Let's say your child has three days to prepare for a spelling test. The mistake I often see parents making is that they try to make their child learn everything in one sitting, as if he is some kind of computer. The best approach here is to teach your child systematic work. In the case of the previously mentioned spelling test, the solution is to just let your child read those spelling words a few times everyday over those three days. You can also go a step further and teach him that the best way to learn is to write things down, unless of course he has photographic memory. So after reading the spelling words, he should try to write them down from memory, i.e. without looking at the spelling book. If you follow these simple steps, your child will soon be learning and doing his work without your assistance. 
The point is, systematic work is very important. The ability to put your head down and do your work day in, day out is a fundamental habit, even in adult life. It can determine success or failure. I used to wonder why parents send their children to lots of extra-curricular activities such as football, piano lessons, judo or whatever it is they find interesting at a particular stage of their life. That was until I read Charles Duhigg's book "The Power of Habit", which I highly recommend. In that book he explains that the reason why it's a good idea to do that is not to make our children football stars or professional piano players, which is highly unlikely, but to teach them systematic and consistence work, which is the key to forming good habits. Most parents don't even know that. As soon as something like doing homework becomes a habit, it becomes much easier and more pleasurable to do. You no longer require huge amounts of willpower to do something. You just do it automatically. That is the power of habit over discipline. 
How my uncle taught me how to learn
When I was young I would never have said something like this, but I am glad my uncle Edward helped me develop this habit at the age of 13. My parents had missed that one. When they sent me to live with my uncle, in a matter of months I progressed from being one of the worst pupils in the class to being one of the best in the school before finally finishing school with the best results in the whole school. Of course the beginning was not easy. There were times I used to cry and tell my parents that I hate my uncle. I remember the first time I went home for holidays I told my parents that I wasn't going back to live with uncle Edward, but my parents were wise enough to know that what my uncle was doing was all for my own good. He taught me how to think logically, solve problems, learn and to develop good habits. My life became much easier and a little more enjoyable when learning became a habit.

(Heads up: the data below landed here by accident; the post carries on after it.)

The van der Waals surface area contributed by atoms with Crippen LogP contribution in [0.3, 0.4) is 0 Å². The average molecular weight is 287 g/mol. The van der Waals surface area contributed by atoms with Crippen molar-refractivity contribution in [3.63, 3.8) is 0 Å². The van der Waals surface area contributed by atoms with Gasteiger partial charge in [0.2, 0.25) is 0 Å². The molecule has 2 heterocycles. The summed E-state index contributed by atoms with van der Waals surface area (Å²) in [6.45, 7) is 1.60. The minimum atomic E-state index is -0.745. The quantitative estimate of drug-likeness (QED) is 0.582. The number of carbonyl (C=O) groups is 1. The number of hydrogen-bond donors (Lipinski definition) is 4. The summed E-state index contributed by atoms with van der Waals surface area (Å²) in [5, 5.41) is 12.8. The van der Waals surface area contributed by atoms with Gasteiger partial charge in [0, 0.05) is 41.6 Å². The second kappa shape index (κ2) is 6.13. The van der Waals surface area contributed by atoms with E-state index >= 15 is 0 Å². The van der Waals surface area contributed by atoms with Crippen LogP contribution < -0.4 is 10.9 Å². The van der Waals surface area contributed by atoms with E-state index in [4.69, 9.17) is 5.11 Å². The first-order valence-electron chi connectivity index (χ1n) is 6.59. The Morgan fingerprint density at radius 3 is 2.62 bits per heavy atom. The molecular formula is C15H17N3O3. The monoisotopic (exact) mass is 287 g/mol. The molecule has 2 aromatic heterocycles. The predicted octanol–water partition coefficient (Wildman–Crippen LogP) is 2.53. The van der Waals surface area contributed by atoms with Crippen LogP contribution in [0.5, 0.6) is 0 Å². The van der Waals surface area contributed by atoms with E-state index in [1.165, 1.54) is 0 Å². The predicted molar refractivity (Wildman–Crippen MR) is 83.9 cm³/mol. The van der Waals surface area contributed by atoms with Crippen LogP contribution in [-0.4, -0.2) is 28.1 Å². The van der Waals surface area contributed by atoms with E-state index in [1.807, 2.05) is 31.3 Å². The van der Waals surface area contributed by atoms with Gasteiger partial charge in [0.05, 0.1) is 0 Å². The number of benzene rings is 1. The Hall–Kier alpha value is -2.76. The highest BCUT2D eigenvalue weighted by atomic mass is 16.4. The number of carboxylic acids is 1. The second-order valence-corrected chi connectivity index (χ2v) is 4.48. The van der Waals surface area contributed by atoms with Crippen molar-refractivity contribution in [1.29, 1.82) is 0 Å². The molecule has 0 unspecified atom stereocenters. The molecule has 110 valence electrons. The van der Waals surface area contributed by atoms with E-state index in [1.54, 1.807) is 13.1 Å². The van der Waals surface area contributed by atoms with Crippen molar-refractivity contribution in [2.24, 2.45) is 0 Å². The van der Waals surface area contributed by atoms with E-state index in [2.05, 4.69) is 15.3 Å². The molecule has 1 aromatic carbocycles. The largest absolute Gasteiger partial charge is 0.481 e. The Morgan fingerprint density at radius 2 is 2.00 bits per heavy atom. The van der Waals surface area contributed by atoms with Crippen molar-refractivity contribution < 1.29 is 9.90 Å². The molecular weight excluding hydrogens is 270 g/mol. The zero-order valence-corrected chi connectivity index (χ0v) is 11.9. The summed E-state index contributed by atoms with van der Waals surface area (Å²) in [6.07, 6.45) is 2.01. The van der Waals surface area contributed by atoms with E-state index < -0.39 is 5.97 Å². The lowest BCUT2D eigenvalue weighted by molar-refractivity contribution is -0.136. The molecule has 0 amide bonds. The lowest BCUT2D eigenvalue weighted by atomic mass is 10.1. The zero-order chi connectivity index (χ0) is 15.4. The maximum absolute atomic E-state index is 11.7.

Forming good habits is the key. Help your child to do this, and you both won't regret. Your children may cry and tell you they don't love you or you don't love them and other similar things. If you weather through those early problems to forming good learning habits, the results will surprise you. I always tell my wife that the choice here is simple when it comes to instilling good habits in our kids. Crying is part of the process. Either your child cries and learns something that will help him conquer the difficulties of life or you listen to him and then you will cry later when he won't be prepared to overcome bigger problems. So either your child cries now or you cry later. Easy choice, if you ask me. 
Good habits are more important than talent or intelligence
To summarise this topic, let me repeat. Help your children to form good nutritional, exercise or learning habits and they will be on their way to achieve anything they want in life. There are many ways to do this, depending on the age of your children. I love applications so I will recommend iRewardChart. It's a great application for introducing a reward system. I am using it to help my children to develop good habits and I am very happy with their progress so far. Remember the earlier you start, the better. The person who said, "You can't teach old dogs new tricks" knew what he was talking about.
Do you think it's important for parents to help their children to form learning habits? Maybe you have got some tips and tricks for doing that? Leave a comment below.


Tue, 12 Feb 2013